31 May 2012
I like things.
Sometimes, that makes me feel materialistic. The thing is, there’s a difference between being materialistic and finding value in very particular ‘upgrades’. Upgrades to things I interact with on a day-to-day basis. Upgrades that I perceive as improving my life, and others perceive as frivolous nonsense that burns money like a bit of fire.
A good example would be my Breville Tea Maker. A few months back I sprinted over to the mall late one evening, the same day I found out such a thing existed. The Tea Maker improved upon a small process in my day-to-day that I wasn’t happy with: brewing [good, loose leaf] tea. I’m not a big coffee drinker before I leave the house in the morning, that’s tea’s domain in my day, and for a long time I’ve envied the plethora of streamlined processes that have long been available to consumers who want delicious cups of stimulant brewed before they’re out of the sheets in the morning. As it turns out, tea is a bit harder to automate given the steeping process, so Breville solved it and I ate it right up. No regrets, despite the price tag.
Another – the other day, I made a trip to the closest Home Depot and picked up about 18 of these bad boys. Their purpose? Stop cabinet door slamming with a fantastically ingenious little mechanism attached to existing hinges. They’re pricey, but I still remember the utter joy I felt the first time I experienced one of these things in a family friend’s newly renovated kitchen. Let go of the door when the hinge picks it up, and watch it ease its way shut. The same sort of thing exists for toilet seats, and I want one of those next. I rent an apartment, and I’m uninstalling all of these and bringing them with me next time I move. Again, utterly smitten with this refinement.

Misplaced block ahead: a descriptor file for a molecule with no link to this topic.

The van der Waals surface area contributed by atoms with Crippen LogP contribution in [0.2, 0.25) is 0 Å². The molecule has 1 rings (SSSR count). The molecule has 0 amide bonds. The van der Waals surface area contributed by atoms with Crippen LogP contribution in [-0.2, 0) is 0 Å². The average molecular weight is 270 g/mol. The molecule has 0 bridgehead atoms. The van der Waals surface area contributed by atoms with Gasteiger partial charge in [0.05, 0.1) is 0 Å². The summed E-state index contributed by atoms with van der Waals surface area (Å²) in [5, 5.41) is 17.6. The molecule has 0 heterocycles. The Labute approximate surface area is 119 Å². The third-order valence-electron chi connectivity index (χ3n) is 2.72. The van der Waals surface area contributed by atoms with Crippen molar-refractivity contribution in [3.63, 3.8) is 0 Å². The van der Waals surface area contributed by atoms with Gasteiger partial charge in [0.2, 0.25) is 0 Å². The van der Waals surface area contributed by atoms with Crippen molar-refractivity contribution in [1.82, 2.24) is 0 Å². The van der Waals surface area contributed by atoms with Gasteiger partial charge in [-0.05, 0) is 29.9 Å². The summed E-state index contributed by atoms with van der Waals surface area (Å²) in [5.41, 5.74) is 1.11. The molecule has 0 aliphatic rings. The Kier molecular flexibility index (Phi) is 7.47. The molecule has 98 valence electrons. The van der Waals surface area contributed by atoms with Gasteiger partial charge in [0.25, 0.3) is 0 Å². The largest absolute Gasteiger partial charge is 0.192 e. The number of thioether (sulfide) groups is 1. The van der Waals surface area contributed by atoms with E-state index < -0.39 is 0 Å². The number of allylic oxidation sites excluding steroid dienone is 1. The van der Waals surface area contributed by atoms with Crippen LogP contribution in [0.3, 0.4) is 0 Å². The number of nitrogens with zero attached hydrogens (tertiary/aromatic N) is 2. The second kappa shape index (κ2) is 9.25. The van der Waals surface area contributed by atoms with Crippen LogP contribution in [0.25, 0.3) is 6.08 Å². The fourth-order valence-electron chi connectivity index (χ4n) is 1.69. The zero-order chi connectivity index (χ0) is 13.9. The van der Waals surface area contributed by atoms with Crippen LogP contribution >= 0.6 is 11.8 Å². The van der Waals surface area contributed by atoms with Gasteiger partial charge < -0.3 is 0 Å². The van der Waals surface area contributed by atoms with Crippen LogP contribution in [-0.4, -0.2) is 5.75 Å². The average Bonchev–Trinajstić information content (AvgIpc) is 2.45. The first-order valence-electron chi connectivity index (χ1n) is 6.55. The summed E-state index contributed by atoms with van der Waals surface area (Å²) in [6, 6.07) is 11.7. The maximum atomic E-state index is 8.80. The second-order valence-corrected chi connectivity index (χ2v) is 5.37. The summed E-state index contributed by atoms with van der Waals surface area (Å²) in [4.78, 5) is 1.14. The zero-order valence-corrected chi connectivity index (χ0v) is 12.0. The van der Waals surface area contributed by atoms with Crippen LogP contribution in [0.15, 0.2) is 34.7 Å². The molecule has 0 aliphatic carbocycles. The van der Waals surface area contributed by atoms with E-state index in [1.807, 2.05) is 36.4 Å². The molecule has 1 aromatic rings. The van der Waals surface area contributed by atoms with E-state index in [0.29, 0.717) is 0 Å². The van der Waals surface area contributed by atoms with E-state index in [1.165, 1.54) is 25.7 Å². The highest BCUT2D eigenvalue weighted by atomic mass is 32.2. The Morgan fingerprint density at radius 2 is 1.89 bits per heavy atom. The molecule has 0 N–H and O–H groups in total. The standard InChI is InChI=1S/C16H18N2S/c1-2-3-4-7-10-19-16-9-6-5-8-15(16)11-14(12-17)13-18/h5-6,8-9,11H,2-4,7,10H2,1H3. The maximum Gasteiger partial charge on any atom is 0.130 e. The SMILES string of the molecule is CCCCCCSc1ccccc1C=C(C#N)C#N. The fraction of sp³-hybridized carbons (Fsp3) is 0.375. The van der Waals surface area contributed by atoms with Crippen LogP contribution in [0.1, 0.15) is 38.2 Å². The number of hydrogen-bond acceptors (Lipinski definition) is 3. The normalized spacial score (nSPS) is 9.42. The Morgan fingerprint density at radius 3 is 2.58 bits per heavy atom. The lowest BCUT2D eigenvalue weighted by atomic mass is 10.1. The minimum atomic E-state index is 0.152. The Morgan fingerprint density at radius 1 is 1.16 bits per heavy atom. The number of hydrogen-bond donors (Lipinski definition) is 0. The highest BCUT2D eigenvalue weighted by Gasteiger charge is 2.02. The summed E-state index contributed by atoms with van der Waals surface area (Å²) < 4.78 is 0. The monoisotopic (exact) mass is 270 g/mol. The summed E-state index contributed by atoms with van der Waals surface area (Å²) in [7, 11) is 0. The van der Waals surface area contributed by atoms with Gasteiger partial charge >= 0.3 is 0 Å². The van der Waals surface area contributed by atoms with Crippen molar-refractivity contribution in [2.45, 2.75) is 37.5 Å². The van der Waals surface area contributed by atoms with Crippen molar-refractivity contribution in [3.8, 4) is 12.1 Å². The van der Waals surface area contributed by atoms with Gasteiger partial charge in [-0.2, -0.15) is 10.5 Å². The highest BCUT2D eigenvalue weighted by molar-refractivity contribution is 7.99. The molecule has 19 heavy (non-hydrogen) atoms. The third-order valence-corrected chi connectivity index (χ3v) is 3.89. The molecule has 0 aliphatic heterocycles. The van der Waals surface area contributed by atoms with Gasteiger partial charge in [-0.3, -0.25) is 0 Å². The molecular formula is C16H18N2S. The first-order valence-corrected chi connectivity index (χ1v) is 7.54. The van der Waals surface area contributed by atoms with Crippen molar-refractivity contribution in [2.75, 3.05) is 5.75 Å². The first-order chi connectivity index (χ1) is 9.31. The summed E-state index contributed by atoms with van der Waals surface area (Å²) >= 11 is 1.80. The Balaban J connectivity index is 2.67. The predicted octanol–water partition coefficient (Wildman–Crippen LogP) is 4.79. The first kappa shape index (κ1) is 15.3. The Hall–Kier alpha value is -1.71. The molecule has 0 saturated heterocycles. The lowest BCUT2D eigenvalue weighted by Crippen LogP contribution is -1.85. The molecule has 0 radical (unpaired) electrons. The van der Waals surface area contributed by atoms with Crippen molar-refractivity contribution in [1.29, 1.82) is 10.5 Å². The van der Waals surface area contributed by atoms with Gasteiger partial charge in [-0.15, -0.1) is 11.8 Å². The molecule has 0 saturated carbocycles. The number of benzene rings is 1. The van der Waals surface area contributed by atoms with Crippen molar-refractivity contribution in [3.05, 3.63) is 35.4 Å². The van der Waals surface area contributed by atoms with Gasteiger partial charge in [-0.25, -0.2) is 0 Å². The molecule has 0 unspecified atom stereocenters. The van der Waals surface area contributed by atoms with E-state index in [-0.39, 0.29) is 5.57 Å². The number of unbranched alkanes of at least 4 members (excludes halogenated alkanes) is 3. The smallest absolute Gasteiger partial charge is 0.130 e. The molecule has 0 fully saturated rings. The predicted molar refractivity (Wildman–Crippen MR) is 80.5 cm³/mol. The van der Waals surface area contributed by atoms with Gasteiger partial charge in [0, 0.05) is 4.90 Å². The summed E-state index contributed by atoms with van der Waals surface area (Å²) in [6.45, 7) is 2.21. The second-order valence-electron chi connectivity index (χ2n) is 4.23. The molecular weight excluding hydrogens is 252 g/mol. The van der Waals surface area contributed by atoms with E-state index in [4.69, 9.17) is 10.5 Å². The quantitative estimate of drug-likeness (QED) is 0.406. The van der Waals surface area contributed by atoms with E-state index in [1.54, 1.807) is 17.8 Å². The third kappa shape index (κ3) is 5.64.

I could go on and on, and so could Ben Brooks at The Books Review – who, in this short post, I’m agreeing with the sentiments of in the fullest sense possible.
“What I have found is that by doing this I am incrementally making my life more enjoyable each and everyday. It really is the little things that count, because if you improve enough of the little things (and the big things don’t suck) then pretty soon you are going to have a lot of great things going for you and thus you will be happier.”